One week is only a fraction of the time Sabrina has spent with us, but we all agreed that this week has been one of the most varied, thrilling, raw, exhausting, and down-to-earth real since her visit began in the middle of June.

We are thrilled to report that very soon, you will have the opportunity to hear directly from Sab – she has agreed to author a few guest blog posts for us, so stayed tuned!

Here, in mostly pictorial form, are some highlights from “the Beast” with our very own “Beauty”.  ENJOY!

MONDAY, 27 July:
Building a fence with Pastor James.NIKON D3100048Pastor James started a ministry called Brook of Hope to rescue abandoned street boys in Maai Mahiu, and has recently raised funds to buy a piece of land there.  He hopes to begin construction of an orphanage, school, and outreach center to provide hope to more children in need.  We assisted in putting up a fence around part of the newly acquired property!  The short video on their blog is worth watching, and tells a bit more of his story.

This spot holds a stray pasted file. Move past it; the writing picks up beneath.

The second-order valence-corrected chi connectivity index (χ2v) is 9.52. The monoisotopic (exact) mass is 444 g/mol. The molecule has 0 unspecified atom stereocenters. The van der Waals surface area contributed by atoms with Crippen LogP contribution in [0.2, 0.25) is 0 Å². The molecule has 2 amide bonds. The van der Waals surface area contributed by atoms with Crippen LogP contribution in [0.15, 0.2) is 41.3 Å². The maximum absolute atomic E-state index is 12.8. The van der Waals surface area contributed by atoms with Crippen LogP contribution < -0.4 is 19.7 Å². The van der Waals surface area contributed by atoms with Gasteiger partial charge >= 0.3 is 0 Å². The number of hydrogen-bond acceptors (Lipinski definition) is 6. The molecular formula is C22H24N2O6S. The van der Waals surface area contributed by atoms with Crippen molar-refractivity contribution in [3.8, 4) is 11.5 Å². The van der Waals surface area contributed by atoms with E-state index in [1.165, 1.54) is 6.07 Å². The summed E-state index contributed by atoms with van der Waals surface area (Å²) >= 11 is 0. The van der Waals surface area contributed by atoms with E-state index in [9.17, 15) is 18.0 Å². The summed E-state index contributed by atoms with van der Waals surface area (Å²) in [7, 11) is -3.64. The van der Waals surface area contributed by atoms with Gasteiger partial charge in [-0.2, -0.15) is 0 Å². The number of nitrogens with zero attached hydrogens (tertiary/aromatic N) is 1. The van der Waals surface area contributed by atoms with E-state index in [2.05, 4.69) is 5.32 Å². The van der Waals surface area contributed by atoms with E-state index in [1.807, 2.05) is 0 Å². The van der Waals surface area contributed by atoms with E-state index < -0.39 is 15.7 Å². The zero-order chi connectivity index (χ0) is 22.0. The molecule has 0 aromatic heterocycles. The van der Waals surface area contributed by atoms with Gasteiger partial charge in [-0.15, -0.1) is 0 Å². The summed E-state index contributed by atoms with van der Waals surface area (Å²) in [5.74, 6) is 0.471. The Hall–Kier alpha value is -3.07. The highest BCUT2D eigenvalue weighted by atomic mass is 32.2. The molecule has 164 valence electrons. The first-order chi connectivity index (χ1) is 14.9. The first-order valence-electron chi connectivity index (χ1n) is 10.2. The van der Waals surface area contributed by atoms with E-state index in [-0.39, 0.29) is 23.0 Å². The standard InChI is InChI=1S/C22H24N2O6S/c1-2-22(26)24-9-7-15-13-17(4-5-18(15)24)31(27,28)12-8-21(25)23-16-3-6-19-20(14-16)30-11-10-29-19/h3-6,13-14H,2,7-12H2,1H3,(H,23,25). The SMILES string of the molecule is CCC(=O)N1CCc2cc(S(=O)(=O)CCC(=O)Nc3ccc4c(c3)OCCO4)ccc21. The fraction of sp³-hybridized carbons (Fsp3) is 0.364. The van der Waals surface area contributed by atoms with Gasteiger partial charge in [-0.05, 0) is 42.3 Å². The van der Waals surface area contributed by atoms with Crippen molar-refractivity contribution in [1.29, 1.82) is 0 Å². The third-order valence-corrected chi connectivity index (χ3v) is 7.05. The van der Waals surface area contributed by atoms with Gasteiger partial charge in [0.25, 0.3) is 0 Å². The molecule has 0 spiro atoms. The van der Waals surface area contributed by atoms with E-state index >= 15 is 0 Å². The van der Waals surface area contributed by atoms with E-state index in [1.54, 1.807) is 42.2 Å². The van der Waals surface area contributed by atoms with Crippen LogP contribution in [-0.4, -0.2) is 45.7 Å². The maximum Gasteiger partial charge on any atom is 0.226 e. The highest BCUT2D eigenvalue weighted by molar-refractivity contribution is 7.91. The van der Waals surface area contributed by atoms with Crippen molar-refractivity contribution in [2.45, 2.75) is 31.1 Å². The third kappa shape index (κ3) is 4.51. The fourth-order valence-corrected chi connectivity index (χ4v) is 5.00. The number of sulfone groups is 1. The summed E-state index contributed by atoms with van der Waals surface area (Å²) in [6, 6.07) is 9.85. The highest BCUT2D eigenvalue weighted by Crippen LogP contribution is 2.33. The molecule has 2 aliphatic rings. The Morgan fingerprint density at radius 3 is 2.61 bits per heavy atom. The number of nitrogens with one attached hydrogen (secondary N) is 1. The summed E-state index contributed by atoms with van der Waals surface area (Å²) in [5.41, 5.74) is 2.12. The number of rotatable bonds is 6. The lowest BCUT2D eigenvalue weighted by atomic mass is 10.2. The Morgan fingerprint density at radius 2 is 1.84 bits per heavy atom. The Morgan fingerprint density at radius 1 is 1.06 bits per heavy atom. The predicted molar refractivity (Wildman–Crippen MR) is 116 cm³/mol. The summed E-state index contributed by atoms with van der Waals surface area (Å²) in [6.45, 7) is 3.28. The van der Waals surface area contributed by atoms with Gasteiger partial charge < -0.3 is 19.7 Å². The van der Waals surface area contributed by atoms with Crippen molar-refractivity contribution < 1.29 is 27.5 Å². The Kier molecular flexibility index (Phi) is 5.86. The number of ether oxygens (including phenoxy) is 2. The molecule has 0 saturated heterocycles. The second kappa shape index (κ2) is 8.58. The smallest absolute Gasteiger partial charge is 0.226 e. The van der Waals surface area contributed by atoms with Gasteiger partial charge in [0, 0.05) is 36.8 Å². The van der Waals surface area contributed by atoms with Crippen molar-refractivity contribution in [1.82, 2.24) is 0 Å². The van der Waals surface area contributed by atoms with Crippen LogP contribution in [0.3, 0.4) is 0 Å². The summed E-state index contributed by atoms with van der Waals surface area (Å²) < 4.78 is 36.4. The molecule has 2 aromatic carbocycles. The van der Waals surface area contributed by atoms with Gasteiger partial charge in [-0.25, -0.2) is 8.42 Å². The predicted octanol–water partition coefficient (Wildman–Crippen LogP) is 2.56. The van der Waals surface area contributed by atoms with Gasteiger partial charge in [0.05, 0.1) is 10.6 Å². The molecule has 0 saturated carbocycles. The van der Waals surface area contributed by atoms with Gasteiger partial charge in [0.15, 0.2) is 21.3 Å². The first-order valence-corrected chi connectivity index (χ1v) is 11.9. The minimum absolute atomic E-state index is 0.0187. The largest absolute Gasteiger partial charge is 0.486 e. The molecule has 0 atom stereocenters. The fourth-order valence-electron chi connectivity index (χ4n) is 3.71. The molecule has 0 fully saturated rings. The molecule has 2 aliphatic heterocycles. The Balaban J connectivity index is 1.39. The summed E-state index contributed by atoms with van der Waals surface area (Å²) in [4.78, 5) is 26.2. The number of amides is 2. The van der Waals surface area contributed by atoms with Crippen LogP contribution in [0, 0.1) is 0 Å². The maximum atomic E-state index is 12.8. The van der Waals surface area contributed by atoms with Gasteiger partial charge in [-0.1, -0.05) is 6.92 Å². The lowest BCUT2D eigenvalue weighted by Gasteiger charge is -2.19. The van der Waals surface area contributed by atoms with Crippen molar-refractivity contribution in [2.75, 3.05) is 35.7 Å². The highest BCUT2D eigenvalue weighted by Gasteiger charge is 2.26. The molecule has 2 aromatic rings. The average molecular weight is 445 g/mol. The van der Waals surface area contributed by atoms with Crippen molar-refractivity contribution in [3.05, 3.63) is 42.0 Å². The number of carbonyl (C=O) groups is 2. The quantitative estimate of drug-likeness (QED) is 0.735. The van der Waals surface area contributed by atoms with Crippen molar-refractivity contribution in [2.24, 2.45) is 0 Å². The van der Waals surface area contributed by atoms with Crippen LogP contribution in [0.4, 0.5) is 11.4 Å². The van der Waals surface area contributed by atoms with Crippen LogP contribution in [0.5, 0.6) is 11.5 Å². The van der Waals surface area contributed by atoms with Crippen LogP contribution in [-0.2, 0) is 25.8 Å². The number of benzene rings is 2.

NIKON D3100068

NIKON D3100066Both of my boys wanted to be sure Grandpa Schmidt saw these pictures of them working hard on a fence.  They did a great job!

TUESDAY, 28 July
Family movie day in Nairobi – Inside Out.  Great movie – sorry no pictures :)

Visit to local Kenyan Primary School to see Kenya Kids Can in action. 
A few of our colleagues here at RVA are heavily involved in the oversight of this program that had its beginnings in 2002 with another RVA family, the Peifers.  KKC’s aim is to “enhance the education of Kenyan students by providing meals and offering computer training to impoverished schools.” Over 16,000 students are receiving a hot meal at lunch each day in 26 different schools, and for many of these students, it’s their only meal that day.  It was ironic that Tuesday night we had just written a blog on star power because on Wednesday, we were the celebrities!